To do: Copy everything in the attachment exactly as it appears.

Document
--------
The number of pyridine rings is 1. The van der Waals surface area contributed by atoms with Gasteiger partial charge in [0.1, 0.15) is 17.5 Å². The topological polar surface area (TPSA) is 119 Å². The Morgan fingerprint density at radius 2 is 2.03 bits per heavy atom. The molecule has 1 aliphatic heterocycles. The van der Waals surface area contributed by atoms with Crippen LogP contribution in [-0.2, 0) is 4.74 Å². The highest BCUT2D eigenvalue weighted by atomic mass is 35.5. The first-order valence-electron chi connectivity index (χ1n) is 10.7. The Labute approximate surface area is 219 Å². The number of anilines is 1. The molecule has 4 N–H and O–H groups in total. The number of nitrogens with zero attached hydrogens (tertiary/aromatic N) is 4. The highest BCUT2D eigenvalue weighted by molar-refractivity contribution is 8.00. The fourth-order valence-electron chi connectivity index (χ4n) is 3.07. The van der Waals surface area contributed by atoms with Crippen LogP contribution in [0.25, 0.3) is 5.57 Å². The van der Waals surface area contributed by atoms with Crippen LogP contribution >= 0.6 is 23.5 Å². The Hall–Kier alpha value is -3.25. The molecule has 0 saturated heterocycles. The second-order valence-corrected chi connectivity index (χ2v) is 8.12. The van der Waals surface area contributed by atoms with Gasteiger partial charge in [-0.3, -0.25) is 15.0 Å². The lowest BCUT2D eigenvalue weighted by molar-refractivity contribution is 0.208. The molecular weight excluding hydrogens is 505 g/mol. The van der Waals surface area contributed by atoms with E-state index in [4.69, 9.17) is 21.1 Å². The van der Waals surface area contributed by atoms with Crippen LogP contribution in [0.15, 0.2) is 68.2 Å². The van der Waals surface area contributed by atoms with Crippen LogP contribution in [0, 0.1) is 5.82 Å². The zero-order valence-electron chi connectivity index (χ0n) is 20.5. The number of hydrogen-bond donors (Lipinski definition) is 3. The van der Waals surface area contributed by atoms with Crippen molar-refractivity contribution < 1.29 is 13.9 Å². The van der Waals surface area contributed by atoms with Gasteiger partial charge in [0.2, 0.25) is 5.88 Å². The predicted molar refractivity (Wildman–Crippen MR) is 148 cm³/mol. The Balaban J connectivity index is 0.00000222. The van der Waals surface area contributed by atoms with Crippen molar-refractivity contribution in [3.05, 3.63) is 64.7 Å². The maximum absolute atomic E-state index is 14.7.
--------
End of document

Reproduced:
The number of pyridine rings is 1. The van der Waals surface area contributed by atoms with Gasteiger partial charge in [0.1, 0.15) is 17.5 Å². The topological polar surface area (TPSA) is 119 Å². The Morgan fingerprint density at radius 2 is 2.03 bits per heavy atom. The molecule has 1 aliphatic heterocycles. The van der Waals surface area contributed by atoms with Crippen LogP contribution in [-0.2, 0) is 4.74 Å². The highest BCUT2D eigenvalue weighted by atomic mass is 35.5. The first-order valence-electron chi connectivity index (χ1n) is 10.7. The Labute approximate surface area is 219 Å². The number of anilines is 1. The molecule has 4 N–H and O–H groups in total. The number of nitrogens with zero attached hydrogens (tertiary/aromatic N) is 4. The highest BCUT2D eigenvalue weighted by molar-refractivity contribution is 8.00. The fourth-order valence-electron chi connectivity index (χ4n) is 3.07. The van der Waals surface area contributed by atoms with Crippen LogP contribution in [0.25, 0.3) is 5.57 Å². The van der Waals surface area contributed by atoms with Crippen LogP contribution >= 0.6 is 23.5 Å². The Hall–Kier alpha value is -3.25. The molecule has 0 saturated heterocycles. The second-order valence-corrected chi connectivity index (χ2v) is 8.12. The van der Waals surface area contributed by atoms with Gasteiger partial charge in [-0.3, -0.25) is 15.0 Å². The lowest BCUT2D eigenvalue weighted by molar-refractivity contribution is 0.208. The molecular weight excluding hydrogens is 505 g/mol. The van der Waals surface area contributed by atoms with E-state index in [4.69, 9.17) is 21.1 Å². The van der Waals surface area contributed by atoms with Crippen LogP contribution in [0.15, 0.2) is 68.2 Å². The van der Waals surface area contributed by atoms with Crippen LogP contribution in [0, 0.1) is 5.82 Å². The zero-order valence-electron chi connectivity index (χ0n) is 20.5. The number of hydrogen-bond donors (Lipinski definition) is 3. The van der Waals surface area contributed by atoms with Crippen molar-refractivity contribution < 1.29 is 13.9 Å². The van der Waals surface area contributed by atoms with Gasteiger partial charge in [0.2, 0.25) is 5.88 Å². The predicted molar refractivity (Wildman–Crippen MR) is 148 cm³/mol. The Balaban J connectivity index is 0.00000222. The van der Waals surface area contributed by atoms with Crippen molar-refractivity contribution in [3.05, 3.63) is 64.7 Å². The maximum absolute atomic E-state index is 14.7.